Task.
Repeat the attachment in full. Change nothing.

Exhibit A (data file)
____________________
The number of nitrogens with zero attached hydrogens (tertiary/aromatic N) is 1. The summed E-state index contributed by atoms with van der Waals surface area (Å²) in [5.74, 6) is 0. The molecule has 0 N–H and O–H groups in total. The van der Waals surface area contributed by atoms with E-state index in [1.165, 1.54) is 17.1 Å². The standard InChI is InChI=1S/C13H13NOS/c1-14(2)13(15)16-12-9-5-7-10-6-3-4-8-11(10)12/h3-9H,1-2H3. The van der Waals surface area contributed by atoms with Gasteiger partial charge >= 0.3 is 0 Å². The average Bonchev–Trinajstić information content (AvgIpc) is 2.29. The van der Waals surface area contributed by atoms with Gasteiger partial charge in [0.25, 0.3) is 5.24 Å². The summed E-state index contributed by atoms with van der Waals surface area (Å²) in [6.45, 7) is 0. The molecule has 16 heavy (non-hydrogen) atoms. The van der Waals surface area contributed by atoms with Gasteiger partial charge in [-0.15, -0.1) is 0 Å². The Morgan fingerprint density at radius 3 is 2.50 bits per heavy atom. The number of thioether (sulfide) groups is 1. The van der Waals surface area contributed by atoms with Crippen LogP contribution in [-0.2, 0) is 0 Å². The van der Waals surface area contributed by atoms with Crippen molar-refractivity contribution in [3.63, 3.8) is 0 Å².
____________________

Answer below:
The number of nitrogens with zero attached hydrogens (tertiary/aromatic N) is 1. The summed E-state index contributed by atoms with van der Waals surface area (Å²) in [5.74, 6) is 0. The molecule has 0 N–H and O–H groups in total. The van der Waals surface area contributed by atoms with E-state index in [1.165, 1.54) is 17.1 Å². The standard InChI is InChI=1S/C13H13NOS/c1-14(2)13(15)16-12-9-5-7-10-6-3-4-8-11(10)12/h3-9H,1-2H3. The van der Waals surface area contributed by atoms with Gasteiger partial charge >= 0.3 is 0 Å². The average Bonchev–Trinajstić information content (AvgIpc) is 2.29. The van der Waals surface area contributed by atoms with Gasteiger partial charge in [0.25, 0.3) is 5.24 Å². The summed E-state index contributed by atoms with van der Waals surface area (Å²) in [6.45, 7) is 0. The molecule has 16 heavy (non-hydrogen) atoms. The van der Waals surface area contributed by atoms with Gasteiger partial charge in [-0.15, -0.1) is 0 Å². The Morgan fingerprint density at radius 3 is 2.50 bits per heavy atom. The number of thioether (sulfide) groups is 1. The van der Waals surface area contributed by atoms with Crippen LogP contribution in [-0.2, 0) is 0 Å². The van der Waals surface area contributed by atoms with Crippen molar-refractivity contribution in [3.63, 3.8) is 0 Å².